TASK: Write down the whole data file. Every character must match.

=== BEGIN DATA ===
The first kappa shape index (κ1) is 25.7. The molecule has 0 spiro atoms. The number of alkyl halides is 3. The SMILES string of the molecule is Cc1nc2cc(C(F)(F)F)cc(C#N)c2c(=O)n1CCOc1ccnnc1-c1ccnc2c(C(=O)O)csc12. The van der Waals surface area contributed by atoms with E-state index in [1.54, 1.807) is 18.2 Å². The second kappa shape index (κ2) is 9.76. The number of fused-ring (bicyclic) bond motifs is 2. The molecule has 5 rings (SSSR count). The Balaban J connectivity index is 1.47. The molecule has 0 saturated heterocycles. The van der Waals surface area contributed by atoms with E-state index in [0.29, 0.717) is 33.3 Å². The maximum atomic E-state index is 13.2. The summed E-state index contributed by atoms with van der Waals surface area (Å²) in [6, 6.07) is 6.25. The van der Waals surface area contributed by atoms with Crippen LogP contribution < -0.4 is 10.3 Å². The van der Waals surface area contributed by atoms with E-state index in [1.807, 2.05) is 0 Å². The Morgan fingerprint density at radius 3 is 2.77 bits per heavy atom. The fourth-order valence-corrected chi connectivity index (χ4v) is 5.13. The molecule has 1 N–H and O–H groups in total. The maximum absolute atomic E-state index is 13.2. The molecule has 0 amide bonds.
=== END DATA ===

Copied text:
The first kappa shape index (κ1) is 25.7. The molecule has 0 spiro atoms. The number of alkyl halides is 3. The SMILES string of the molecule is Cc1nc2cc(C(F)(F)F)cc(C#N)c2c(=O)n1CCOc1ccnnc1-c1ccnc2c(C(=O)O)csc12. The van der Waals surface area contributed by atoms with E-state index in [1.54, 1.807) is 18.2 Å². The second kappa shape index (κ2) is 9.76. The number of fused-ring (bicyclic) bond motifs is 2. The molecule has 5 rings (SSSR count). The Balaban J connectivity index is 1.47. The molecule has 0 saturated heterocycles. The van der Waals surface area contributed by atoms with E-state index in [0.29, 0.717) is 33.3 Å². The maximum atomic E-state index is 13.2. The summed E-state index contributed by atoms with van der Waals surface area (Å²) in [6, 6.07) is 6.25. The van der Waals surface area contributed by atoms with Crippen LogP contribution < -0.4 is 10.3 Å². The van der Waals surface area contributed by atoms with E-state index in [1.807, 2.05) is 0 Å². The Morgan fingerprint density at radius 3 is 2.77 bits per heavy atom. The fourth-order valence-corrected chi connectivity index (χ4v) is 5.13. The molecule has 1 N–H and O–H groups in total. The maximum absolute atomic E-state index is 13.2. The molecule has 0 amide bonds.